Council will apply to the Ministry of Environment (MOE) to operate a yard waste transfer station at the former landfill site on Princeton Avenue.
The decision came at the April 12 regular council meeting, when council unanimously approved a staff resolution to apply to the MOE for an amendment to the existing landfill operating certificate.
Should the MOE approve the amendment, it will allow the District of Peachland and local commercial operators to use the site for temporary yard waste storage.
Commercial operators would only be able to use the site on a full cost recovery basis, meaning they would pay all costs associated with using the site, and the district would bring in no money.
Permission for the general public to use the site will not initially be requested.
The resolution directly follows the controversial recommendations handed down by the Compost Site Select Committee on March 8.
The committee, which was established to explore solutions after the district was unexpectedly forced to close the yard waste transfer station last October, recommended council initially apply to use the site as a waste transfer station for district and possibly commercial operators.
The intent, according to a report from Committee Chair Eric Hall, was to “maximize the chances of MOE approval,” and later apply to open the site for public use if the initial application succeeds.
Committee members still reject recommendation
The official recommendation was openly panned by three members of the Compost Site Select Committee, who have since been waging a war of words against it, and the entire committee process.
Along with voicing their anger at an open meeting March 15, two of those former committee members, Dora Stewart and Frances Trowsse, appealed to the Committee of the Whole on April 12.
Trowsse said the entire situation has “created a lot of frustration and anger,” as residents upset over the closure feel they haven’t been listened to.
She accused district representatives on the Compost Site Select Committee of not seriously considering the information she and other concerned residents brought forward, and argued not enough information was provided for the committee to make a proper decision.
Trowsse and Stewart both accused the district of using the high annual cost of operating a site as a way to quash discussion.
They argued that when council wants to accomplish something (such as creating a splash park) they find ways to make it happen, no matter the cost, and a yard waste transfer site open to the public should have the same priority.
“We believe that thoughtful, responsible decision making – which is part of your corporate values – should be key. Not scaring people off with dollars all the time, and saying ‘you can’t possibly do all of this because of money,’” Trowsse said.
Coun. Mike Kent challenged those accusations, saying that council has to balance the needs of all residents when it considers major spending.
He said many residents do not use, and have no need for, a waste transfer station, and that saddling them with hundreds of thousands of dollars of yearly spending isn’t fair.
“We’ve been put in a position where there’s an exorbitant cost…and that’s not something that should be taken lightly. If we were to cut that from another service that means we lose $360,000 from snow clearing, or park maintenance, or something else,” he said.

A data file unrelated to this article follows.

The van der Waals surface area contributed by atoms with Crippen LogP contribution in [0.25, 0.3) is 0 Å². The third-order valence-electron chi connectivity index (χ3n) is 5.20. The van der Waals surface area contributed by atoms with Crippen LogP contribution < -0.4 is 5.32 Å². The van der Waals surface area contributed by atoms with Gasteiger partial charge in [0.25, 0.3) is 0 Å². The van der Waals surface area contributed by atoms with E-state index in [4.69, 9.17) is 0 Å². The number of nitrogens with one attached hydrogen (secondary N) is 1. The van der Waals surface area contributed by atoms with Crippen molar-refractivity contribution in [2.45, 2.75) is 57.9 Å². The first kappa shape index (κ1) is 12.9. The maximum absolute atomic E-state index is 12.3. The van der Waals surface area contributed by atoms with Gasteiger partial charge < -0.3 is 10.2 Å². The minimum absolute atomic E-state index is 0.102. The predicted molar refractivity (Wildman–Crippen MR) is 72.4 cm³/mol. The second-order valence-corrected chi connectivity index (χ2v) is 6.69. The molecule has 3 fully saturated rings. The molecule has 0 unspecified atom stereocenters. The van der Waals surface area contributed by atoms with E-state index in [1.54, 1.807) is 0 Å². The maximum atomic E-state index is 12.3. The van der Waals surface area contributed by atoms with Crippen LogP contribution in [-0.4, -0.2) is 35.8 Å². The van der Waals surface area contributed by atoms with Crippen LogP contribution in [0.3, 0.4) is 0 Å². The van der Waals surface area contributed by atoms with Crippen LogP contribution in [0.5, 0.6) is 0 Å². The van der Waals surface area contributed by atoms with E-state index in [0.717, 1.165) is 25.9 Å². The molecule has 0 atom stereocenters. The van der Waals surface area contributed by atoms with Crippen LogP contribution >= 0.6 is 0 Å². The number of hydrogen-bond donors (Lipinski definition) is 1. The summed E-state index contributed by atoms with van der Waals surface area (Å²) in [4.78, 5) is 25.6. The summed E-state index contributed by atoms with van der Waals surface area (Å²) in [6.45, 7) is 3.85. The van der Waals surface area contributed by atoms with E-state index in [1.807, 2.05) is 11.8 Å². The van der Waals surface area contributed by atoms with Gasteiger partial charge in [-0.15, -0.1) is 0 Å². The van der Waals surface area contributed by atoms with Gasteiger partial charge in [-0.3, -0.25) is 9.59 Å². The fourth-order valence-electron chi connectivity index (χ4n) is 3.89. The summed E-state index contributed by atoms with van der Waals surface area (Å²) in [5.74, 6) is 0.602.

“This is something that has not been taken lightly.”
Mayor Cindy Fortin also took issue with Trowsse and Stewart’s claims that the district didn’t provide the public enough information.
“Despite comments to the contrary I absolutely believe council has invited tons of public input,” she said, citing the Compost Site Select Committee and other info blasts the district has put out.
“I take offence to the fact that it’s being said out there that council isn’t doing anything, because I can’t think of an issue that we’ve spent more time discussing or more time gathering facts…and listening and thinking this through,” she continued.
“The difference is, and this is just my opinion, those people who want a compost site have a linear focus: this is where we are, this is where they want to be, and there’s nothing in between,” Fortin added.
“Council on the other hand has to have a greater focus, and is responsible for the community as a whole, and we have to consider all of that.”
Special collection might ease burden on residents
Along with applying to the MOE, council also directed staff to prepare a report looking at the cost of a twice-annual, curb-side collection of residents’ yard waste, and the possibility of subsidizing the cost of additional green bins for residents.
Director of Operations Joe Mitchell’s initial estimate put the cost of contracting such a service at between $12,000 and $15,000, but council wanted more accurate information before making a decision about paying for the service.
Couns. Peter Schierbeck and Mario Vucinovic cautioned against spending money on a collection service when other options are available, while Fortin and Coun. Pam Cunningham supported providing the service as quickly as possible.
Cunningham, who sat on the Compost Site Select Committee, said yard waste pickup was supposed to be included in a decision to be “fair to residents,” left out of the initial application.
“I kind of feel a little bit like we’re letting some residents down” by not providing the service right away, she said.
Council also agreed to add a question about the yard waste facility to the upcoming citizen survey.